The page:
Build Incredible Strength And Mobility Through Yoga And Calisthenics
We are going talk about how to combine yoga and calisthenics.
In fact, there are two approaches we will discuss.
The first approach is separating the practices. Focusing your time on each individually. Meaning, you train calisthenics and yoga at different times.
The second approach is combining both into a yoga/calisthenics hybrid workout. Taking principles of both yoga and calisthenics into one combined routine.
Your could even combine both approaches into a full periodized training strategy! (more on that later)
There are pros and cons to both. We’ll discuss those below.
But first, don’t forget that yoga and calisthenics are two separate things…
Before we dive in and discuss how to combine yoga and calisthenics, I want you to remember something.:
Yoga and calisthenics are NOT the same.
We need to remember that yoga and calisthenics are two entirely different practices. With their own methods and principles.
This is why we will discuss them separately, and then tie them together in a nice little bow at the end. Not just sandwich some exercises into a yoga sequence and send you on your way. In fact, I’d be doing you a disservice. Instead I am going to steer you in the right direction for both practices. And how to include them based on your lifestyle and goals.
Yoga and calisthenics complement each other so well. But I caution you on confusing them as one…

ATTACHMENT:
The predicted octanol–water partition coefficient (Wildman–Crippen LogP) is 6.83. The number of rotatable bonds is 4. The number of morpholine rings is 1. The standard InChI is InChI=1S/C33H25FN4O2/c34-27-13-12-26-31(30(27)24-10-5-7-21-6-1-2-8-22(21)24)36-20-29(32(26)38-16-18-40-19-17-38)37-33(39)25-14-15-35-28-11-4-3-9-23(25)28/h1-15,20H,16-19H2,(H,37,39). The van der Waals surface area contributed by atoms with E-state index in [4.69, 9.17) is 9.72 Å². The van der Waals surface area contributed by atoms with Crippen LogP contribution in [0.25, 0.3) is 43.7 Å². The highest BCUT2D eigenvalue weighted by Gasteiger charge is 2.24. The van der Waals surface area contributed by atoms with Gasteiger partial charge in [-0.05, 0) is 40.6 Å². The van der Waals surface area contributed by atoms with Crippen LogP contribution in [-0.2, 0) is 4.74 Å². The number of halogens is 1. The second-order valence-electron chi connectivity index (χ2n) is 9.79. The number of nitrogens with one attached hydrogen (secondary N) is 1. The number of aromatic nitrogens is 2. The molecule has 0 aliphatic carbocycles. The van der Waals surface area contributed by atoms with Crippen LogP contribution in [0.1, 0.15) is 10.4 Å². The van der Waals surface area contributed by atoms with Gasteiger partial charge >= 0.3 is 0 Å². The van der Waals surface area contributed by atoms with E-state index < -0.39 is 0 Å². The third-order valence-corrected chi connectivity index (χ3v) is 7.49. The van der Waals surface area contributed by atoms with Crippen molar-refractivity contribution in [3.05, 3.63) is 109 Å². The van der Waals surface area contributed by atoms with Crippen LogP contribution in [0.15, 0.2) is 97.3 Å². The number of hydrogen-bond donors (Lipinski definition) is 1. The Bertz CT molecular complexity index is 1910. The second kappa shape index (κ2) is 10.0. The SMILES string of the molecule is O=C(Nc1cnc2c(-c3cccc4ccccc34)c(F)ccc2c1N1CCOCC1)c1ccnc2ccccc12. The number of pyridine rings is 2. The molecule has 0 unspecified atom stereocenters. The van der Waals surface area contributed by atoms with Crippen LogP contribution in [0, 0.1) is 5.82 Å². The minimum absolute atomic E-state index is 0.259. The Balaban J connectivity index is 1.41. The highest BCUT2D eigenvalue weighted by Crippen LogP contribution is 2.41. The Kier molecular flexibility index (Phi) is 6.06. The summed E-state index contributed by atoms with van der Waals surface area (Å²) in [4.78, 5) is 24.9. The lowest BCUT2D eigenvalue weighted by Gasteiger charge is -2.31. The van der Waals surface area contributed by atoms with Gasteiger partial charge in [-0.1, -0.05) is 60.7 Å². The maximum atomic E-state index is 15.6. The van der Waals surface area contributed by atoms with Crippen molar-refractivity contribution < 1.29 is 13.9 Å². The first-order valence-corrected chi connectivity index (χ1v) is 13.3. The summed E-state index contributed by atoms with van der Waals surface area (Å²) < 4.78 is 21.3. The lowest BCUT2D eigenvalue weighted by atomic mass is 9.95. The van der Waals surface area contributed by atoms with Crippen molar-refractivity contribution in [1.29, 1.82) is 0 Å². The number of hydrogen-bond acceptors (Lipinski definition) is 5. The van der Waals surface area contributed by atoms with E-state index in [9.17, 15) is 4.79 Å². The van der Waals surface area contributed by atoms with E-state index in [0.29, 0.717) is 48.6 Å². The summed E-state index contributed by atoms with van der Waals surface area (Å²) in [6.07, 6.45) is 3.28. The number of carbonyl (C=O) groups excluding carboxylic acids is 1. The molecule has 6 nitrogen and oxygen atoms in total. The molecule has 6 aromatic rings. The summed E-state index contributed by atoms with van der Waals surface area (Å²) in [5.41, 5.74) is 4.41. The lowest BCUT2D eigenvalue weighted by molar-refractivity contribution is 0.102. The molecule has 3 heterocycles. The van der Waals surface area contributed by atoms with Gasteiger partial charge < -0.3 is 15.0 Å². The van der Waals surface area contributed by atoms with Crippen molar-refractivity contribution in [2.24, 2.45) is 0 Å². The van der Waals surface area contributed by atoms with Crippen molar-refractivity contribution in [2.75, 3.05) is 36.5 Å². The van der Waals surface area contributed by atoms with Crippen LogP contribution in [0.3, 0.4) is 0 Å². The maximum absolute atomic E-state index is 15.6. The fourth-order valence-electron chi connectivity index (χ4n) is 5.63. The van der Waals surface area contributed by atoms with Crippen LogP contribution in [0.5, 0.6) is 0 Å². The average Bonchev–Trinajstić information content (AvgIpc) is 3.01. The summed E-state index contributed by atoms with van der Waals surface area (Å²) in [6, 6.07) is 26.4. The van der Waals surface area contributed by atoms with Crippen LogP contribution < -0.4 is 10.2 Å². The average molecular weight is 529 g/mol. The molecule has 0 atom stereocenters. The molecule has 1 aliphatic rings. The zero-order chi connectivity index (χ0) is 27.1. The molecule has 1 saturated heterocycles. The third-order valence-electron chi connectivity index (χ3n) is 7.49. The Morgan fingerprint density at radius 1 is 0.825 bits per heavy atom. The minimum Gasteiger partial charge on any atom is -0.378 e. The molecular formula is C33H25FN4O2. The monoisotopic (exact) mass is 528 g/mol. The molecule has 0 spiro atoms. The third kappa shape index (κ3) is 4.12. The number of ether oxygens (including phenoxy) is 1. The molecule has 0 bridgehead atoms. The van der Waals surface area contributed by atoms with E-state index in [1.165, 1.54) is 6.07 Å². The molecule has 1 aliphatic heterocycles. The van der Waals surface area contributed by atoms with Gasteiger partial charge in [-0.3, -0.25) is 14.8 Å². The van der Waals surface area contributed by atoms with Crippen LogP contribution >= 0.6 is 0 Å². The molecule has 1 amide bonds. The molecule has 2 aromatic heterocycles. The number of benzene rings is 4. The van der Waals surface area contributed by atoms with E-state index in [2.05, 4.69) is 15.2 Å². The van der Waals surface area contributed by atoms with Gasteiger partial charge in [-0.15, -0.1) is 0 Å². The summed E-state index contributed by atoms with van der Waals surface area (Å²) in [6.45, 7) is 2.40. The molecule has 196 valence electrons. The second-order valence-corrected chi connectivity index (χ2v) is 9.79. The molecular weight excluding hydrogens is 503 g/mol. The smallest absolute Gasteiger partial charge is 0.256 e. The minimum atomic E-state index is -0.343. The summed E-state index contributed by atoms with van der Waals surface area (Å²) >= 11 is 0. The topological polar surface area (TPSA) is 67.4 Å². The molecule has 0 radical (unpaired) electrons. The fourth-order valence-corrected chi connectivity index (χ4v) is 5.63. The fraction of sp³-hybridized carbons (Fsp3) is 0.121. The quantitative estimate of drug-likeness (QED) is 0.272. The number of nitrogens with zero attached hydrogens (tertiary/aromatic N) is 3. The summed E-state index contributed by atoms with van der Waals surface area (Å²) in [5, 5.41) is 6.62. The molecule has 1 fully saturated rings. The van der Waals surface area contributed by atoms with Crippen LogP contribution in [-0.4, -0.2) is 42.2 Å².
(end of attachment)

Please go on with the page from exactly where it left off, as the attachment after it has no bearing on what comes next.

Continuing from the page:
What is calisthenics?
Calisthenics is bodyweight only fitness training.
Similar to weightlifting, calisthenics uses resistance training with the goal of improving strength, hypertrophy (fancy term for muscle growth), and/or endurance. The difference is in the variables required to do this (which we will discuss in a moment).
With weightlifting, you can increase resistance by simply adding weight. Calisthenics is a little more tricky…
With calisthenics, you increase resistance by decreasing mechanical advantage (ie. pushups progressing to one-arm pushups). It requires a different path of progression. Altering the biomechanics of the movements vs adding weight to a barbell.
BTW – this is a reason calisthenics is so great. Progressing skills and getting stronger this way is funner.
When it comes to building strength, hypertrophy, and/or endurance, there is a lot of exercise physiology involved. In this article, we’ll go over the main points that you need to know. If you want to learn more about training with bodyweight only strength, I highly recommend Overcoming Gravity by Steven Low.
What is yoga?
Yoga is an ancient (over 5,000 years old!) lifestyle practice. In fact, it was never intended as an exercise system. Rather, yoga seeks to find internal enlightenment through external practices in meditation, discipline, and morals.
The yoga sutras were categorized by Ashtanga, as the “Eight Limbs of Yoga“.
For the purpose of this article, we will focus on two components. Asana (the physical poses) and Pranayama (focused breathing).